There are so many things I like about this book that I don’t even know where to start. The writing style of this book is perfect for doing a class read aloud. When I first saw RAOK in the pictures I actually thought this would be the perfect time to stop and ask readers to make a some guess about what RAOK stands for. I like the consistency with the pictures on the left and the text on the right. The sentence structure allows the story to flow naturally without choppiness (perfect for reading aloud). I love that the pictures really do explain what the text is saying on each page, especially for those students who need that visual to help with comprehension.

I am also a HUGE fan of the acts of kindness mentioned in the book. They are ones that kids of all ages can do, they don’t require much money, and they don’t take too much time. With every act of kindness, Ben and his friends placed cards with the act to explain their purpose. The author was generous enough to provide copies of those cards in the back of the book for children to use.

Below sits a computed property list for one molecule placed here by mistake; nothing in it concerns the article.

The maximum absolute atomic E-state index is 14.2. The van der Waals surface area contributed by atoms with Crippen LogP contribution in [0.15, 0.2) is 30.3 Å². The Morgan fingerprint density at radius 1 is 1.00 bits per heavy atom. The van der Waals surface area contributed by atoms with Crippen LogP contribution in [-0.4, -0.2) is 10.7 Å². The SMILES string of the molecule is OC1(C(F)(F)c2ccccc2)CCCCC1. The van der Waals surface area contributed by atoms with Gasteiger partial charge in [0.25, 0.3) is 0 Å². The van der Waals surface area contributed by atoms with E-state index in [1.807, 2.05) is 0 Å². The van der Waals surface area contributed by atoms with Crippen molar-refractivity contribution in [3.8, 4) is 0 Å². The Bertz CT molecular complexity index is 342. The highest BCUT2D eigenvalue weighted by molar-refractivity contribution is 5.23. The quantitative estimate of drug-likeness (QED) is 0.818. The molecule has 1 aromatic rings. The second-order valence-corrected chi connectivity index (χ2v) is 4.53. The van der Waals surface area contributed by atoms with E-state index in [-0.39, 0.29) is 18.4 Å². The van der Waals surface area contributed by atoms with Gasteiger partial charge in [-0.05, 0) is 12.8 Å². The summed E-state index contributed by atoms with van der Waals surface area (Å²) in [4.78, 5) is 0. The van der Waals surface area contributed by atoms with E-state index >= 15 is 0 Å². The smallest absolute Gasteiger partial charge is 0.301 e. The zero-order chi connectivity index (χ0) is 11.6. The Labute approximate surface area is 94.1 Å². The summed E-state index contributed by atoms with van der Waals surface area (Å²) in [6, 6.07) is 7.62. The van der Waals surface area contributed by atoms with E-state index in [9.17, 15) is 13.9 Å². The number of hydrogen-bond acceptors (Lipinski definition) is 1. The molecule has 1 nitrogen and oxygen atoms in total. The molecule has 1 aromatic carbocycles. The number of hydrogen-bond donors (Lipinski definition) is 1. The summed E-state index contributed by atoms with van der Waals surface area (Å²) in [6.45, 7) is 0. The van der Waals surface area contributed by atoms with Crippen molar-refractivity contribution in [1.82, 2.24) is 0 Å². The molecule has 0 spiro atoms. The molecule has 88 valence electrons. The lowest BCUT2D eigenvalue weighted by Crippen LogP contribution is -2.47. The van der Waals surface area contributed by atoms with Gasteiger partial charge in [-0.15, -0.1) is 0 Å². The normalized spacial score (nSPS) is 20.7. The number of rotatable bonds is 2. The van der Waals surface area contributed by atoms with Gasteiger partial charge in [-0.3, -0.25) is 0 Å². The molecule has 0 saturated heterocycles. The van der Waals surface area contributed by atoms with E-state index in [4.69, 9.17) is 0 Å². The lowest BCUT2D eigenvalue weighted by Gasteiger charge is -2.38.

It’s clear that the overall theme of this picture book is happiness. Not only do Ben and his friends make strangers happy with their acts, but they each feel happy knowing they did something kind. This just gives me the warm and fuzzies.

I think this book can be used with students in grades K-3. I would highly recommend making it a read aloud activity for character education or to help celebrate Veteran’s Day. Burger provides readers with a link about more information for sending thank you cards to active military members, and a percentage of sales will be donated to Make A Wish Foundation to help children smile.